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It is pretty clear that a web server has to decode any escaped unreserved character (such as alphanums, etc) to do the URI comparison. For example, [http://www.xyz.com/~user/index.htm] shall be identical to [http://www.xyz.com/%7Euser/index.htm]

My question is, what are we gonna do with the escaped reserved characters? An example would be "%2F", or '/'. If there is an "%2F" in the request URI, should the parser of web server replace it with a '/'? In the above example, it would mean that [http://www.xyz.com/~user%2Findex.htm] would be the same as [http://www.xyz.com/~user/index.htm] ? Although I tried it on an Apache server (2.2.17 Unix) and it looks like it gives a 404 Not Found error.

So does that mean "%2F" and other escaped reserved characters shall be left alone (at least before the URI comparison)?

Background Information:

There are two places in RFC 2616 (HTTP 1.1) mentioning the escape decoding issue:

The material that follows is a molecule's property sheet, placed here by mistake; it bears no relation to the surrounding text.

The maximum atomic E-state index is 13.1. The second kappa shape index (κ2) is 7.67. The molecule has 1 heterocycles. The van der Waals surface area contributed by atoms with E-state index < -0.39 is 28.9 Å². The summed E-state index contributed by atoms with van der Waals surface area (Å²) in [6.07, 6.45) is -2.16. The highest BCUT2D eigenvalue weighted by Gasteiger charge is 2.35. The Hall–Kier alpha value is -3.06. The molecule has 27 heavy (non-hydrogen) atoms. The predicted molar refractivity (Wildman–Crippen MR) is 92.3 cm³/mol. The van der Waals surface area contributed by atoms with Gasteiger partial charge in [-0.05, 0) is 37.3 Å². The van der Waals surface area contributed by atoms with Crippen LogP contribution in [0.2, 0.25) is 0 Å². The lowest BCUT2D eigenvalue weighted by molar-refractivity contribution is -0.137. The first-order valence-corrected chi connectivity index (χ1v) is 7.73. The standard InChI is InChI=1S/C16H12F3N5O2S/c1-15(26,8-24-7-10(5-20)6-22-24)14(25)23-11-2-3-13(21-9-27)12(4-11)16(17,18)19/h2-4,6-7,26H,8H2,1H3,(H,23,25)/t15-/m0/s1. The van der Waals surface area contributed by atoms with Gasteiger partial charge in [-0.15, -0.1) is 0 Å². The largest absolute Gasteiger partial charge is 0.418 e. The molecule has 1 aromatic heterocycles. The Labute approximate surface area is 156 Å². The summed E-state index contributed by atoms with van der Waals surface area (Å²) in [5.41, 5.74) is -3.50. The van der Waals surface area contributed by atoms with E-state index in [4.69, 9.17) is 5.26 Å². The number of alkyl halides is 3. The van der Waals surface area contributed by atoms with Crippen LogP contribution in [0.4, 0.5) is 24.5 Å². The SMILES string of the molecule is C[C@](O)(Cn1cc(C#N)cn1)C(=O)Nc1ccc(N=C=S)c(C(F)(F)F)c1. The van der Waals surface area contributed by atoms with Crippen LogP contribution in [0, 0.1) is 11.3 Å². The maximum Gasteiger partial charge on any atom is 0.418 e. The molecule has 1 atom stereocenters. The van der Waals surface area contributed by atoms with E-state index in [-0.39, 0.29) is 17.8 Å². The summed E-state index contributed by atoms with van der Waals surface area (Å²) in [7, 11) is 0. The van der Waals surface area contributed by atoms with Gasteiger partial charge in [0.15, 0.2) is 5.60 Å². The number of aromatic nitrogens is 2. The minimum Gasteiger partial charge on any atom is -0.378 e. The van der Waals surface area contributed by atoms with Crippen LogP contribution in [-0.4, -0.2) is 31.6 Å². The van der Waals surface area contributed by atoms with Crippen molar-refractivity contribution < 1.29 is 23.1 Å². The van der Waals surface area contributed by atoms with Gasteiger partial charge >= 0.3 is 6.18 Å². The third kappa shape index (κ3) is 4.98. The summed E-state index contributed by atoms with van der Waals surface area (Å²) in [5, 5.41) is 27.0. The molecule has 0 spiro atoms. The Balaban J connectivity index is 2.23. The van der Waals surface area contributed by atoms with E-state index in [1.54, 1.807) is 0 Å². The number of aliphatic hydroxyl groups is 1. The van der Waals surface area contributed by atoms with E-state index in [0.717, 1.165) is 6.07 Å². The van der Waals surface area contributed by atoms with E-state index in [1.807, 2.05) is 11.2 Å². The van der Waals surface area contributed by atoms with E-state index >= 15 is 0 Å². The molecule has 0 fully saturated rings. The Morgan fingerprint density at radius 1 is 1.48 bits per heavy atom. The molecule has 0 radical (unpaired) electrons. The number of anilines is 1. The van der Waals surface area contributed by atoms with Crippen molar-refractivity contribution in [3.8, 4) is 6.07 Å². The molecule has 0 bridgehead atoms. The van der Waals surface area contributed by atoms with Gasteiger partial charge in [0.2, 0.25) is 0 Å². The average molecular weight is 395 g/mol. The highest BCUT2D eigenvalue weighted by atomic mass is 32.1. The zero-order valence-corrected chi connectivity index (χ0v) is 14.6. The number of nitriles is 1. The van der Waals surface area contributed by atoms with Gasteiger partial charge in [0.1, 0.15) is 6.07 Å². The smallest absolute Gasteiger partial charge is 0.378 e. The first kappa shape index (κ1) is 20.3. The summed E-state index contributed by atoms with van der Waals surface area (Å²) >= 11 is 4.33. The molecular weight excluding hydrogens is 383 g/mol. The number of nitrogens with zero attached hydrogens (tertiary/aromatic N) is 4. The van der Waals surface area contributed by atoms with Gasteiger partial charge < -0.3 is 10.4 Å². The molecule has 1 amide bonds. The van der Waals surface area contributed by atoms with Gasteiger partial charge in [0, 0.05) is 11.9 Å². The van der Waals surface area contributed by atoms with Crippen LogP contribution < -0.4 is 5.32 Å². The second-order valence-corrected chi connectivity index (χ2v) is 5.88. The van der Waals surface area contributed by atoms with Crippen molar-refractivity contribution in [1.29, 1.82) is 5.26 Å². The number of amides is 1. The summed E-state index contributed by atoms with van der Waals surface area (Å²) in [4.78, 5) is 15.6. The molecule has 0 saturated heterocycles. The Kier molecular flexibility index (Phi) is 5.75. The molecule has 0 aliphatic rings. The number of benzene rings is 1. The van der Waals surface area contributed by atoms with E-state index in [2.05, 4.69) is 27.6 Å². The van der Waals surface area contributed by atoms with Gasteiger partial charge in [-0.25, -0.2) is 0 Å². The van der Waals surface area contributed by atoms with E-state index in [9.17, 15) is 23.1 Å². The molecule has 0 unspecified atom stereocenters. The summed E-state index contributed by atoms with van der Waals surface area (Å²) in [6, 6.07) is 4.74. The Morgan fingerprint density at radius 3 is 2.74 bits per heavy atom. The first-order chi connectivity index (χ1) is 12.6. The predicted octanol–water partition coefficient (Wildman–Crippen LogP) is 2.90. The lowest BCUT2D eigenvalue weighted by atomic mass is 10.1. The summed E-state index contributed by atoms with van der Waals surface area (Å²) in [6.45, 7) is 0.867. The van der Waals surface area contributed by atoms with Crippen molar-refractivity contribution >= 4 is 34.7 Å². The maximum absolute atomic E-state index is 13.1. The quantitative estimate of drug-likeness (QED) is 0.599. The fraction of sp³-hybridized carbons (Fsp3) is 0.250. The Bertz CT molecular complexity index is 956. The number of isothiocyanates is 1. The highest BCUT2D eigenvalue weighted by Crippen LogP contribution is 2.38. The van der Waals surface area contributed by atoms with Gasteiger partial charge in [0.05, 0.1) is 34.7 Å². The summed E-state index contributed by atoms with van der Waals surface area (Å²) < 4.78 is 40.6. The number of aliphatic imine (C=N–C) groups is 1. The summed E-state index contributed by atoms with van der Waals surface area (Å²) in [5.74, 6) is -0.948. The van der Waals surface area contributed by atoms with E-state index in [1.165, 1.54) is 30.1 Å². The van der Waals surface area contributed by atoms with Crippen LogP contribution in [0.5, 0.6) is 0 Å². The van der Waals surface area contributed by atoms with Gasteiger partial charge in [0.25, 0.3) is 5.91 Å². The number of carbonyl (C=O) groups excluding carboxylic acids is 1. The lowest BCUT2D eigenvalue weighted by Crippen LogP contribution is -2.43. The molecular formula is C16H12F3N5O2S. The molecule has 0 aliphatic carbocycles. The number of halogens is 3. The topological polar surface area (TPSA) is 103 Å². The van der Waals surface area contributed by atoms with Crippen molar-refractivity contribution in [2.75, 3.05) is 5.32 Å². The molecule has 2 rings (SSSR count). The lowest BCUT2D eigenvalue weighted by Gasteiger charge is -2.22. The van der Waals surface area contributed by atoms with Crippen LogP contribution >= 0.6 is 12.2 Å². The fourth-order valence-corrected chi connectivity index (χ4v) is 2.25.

The Request-URI is transmitted in the format specified in section 3.2.1. If the Request-URI is encoded using the “% HEX HEX” encoding [42], the origin server MUST decode the Request-URI in order to properly interpret the request. Servers SHOULD respond to invalid Request-URIs with an appropriate status code.


Characters other than those in the “reserved” and “unsafe” sets (see RFC 2396 [42]) are equivalent to their “"%" HEX HEX” encoding.

(according to http://trac.tools.ietf.org/wg/httpbis/trac/ticket/2 "unsafe" is a mistake and shall be removed from the spec. so we are only looking at "reserved" here)

FYI, the definition of such characters in RFC 2396:

reserved = ";" | "/" | "?" | ":" | "@" | "&" | "=" | "+" | "$" | ","

unreserved = alphanum | mark

mark = "-" | "_" | "." | "!" | "˜" | "*" | "’" | "(" | ")"

share|improve this question
I think the post answer itself. Good job :-) "Characters other than those in the “reserved” and “unsafe” sets (see RFC 2396 [42]) are equivalent to their “"%" HEX HEX” encoding." I suspect the fragment portion of the URI is more liberal. –  user166390 May 4 '11 at 21:22
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